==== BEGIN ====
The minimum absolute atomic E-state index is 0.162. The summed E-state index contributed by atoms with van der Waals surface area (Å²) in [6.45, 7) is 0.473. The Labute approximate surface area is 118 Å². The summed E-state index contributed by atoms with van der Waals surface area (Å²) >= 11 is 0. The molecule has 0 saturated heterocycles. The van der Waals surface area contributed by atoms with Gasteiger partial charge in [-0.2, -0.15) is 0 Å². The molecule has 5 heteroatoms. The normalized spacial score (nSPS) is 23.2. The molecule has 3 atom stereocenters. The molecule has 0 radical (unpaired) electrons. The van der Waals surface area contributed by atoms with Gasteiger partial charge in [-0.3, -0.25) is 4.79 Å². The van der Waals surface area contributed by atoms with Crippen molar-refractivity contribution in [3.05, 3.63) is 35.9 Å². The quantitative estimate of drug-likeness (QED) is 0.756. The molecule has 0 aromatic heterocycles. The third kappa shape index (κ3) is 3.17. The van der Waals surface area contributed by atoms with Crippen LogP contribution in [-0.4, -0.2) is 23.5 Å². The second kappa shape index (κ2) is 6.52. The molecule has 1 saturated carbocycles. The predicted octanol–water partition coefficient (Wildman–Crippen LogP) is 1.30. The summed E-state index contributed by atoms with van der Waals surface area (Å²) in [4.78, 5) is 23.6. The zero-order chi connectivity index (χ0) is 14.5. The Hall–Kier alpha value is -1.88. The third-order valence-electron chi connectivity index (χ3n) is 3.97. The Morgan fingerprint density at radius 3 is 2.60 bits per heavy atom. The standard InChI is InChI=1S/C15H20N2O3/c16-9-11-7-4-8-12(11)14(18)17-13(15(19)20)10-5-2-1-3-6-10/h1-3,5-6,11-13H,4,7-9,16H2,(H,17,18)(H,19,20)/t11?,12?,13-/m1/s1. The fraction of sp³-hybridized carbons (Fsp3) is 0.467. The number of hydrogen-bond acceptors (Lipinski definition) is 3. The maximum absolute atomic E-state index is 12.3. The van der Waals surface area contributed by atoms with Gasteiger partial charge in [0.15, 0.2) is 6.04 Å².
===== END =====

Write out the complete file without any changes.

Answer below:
The minimum absolute atomic E-state index is 0.162. The summed E-state index contributed by atoms with van der Waals surface area (Å²) in [6.45, 7) is 0.473. The Labute approximate surface area is 118 Å². The summed E-state index contributed by atoms with van der Waals surface area (Å²) >= 11 is 0. The molecule has 0 saturated heterocycles. The van der Waals surface area contributed by atoms with Gasteiger partial charge in [-0.2, -0.15) is 0 Å². The molecule has 5 heteroatoms. The normalized spacial score (nSPS) is 23.2. The molecule has 3 atom stereocenters. The molecule has 0 radical (unpaired) electrons. The van der Waals surface area contributed by atoms with Gasteiger partial charge in [-0.3, -0.25) is 4.79 Å². The van der Waals surface area contributed by atoms with Crippen molar-refractivity contribution in [3.05, 3.63) is 35.9 Å². The quantitative estimate of drug-likeness (QED) is 0.756. The molecule has 0 aromatic heterocycles. The third kappa shape index (κ3) is 3.17. The van der Waals surface area contributed by atoms with Crippen LogP contribution in [-0.4, -0.2) is 23.5 Å². The second kappa shape index (κ2) is 6.52. The molecule has 1 saturated carbocycles. The predicted octanol–water partition coefficient (Wildman–Crippen LogP) is 1.30. The summed E-state index contributed by atoms with van der Waals surface area (Å²) in [4.78, 5) is 23.6. The zero-order chi connectivity index (χ0) is 14.5. The Hall–Kier alpha value is -1.88. The third-order valence-electron chi connectivity index (χ3n) is 3.97. The Morgan fingerprint density at radius 3 is 2.60 bits per heavy atom. The standard InChI is InChI=1S/C15H20N2O3/c16-9-11-7-4-8-12(11)14(18)17-13(15(19)20)10-5-2-1-3-6-10/h1-3,5-6,11-13H,4,7-9,16H2,(H,17,18)(H,19,20)/t11?,12?,13-/m1/s1. The fraction of sp³-hybridized carbons (Fsp3) is 0.467. The number of hydrogen-bond acceptors (Lipinski definition) is 3. The maximum absolute atomic E-state index is 12.3. The van der Waals surface area contributed by atoms with Gasteiger partial charge in [0.15, 0.2) is 6.04 Å².